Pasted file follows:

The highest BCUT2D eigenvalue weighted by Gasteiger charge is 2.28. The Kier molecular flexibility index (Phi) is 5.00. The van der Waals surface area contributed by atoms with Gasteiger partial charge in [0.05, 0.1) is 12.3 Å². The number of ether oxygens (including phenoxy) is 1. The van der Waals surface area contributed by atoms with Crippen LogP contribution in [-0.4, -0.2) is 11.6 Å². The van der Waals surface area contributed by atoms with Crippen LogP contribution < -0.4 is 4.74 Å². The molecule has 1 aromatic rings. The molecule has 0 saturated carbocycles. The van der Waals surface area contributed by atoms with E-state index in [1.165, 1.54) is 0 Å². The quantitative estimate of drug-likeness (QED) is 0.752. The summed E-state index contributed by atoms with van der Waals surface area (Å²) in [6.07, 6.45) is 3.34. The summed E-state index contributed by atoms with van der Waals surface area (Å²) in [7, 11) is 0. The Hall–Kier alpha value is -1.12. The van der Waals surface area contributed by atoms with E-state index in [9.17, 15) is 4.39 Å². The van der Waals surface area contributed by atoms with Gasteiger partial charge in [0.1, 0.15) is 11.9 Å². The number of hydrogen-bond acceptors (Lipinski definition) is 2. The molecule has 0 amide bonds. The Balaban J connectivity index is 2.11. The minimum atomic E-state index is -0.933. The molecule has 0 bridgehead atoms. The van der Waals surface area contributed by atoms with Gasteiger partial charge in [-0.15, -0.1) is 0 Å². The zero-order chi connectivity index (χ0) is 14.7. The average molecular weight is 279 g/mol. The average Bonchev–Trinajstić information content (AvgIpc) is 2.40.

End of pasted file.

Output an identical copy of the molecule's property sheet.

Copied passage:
The highest BCUT2D eigenvalue weighted by Gasteiger charge is 2.28. The Kier molecular flexibility index (Phi) is 5.00. The van der Waals surface area contributed by atoms with Gasteiger partial charge in [0.05, 0.1) is 12.3 Å². The number of ether oxygens (including phenoxy) is 1. The van der Waals surface area contributed by atoms with Crippen LogP contribution in [-0.4, -0.2) is 11.6 Å². The van der Waals surface area contributed by atoms with Crippen LogP contribution < -0.4 is 4.74 Å². The molecule has 1 aromatic rings. The molecule has 0 saturated carbocycles. The van der Waals surface area contributed by atoms with E-state index in [1.165, 1.54) is 0 Å². The quantitative estimate of drug-likeness (QED) is 0.752. The summed E-state index contributed by atoms with van der Waals surface area (Å²) in [6.07, 6.45) is 3.34. The summed E-state index contributed by atoms with van der Waals surface area (Å²) in [7, 11) is 0. The Hall–Kier alpha value is -1.12. The van der Waals surface area contributed by atoms with E-state index in [9.17, 15) is 4.39 Å². The van der Waals surface area contributed by atoms with Gasteiger partial charge in [0.1, 0.15) is 11.9 Å². The number of hydrogen-bond acceptors (Lipinski definition) is 2. The molecule has 0 amide bonds. The Balaban J connectivity index is 2.11. The minimum atomic E-state index is -0.933. The molecule has 0 bridgehead atoms. The van der Waals surface area contributed by atoms with Gasteiger partial charge in [-0.15, -0.1) is 0 Å². The zero-order chi connectivity index (χ0) is 14.7. The average molecular weight is 279 g/mol. The average Bonchev–Trinajstić information content (AvgIpc) is 2.40.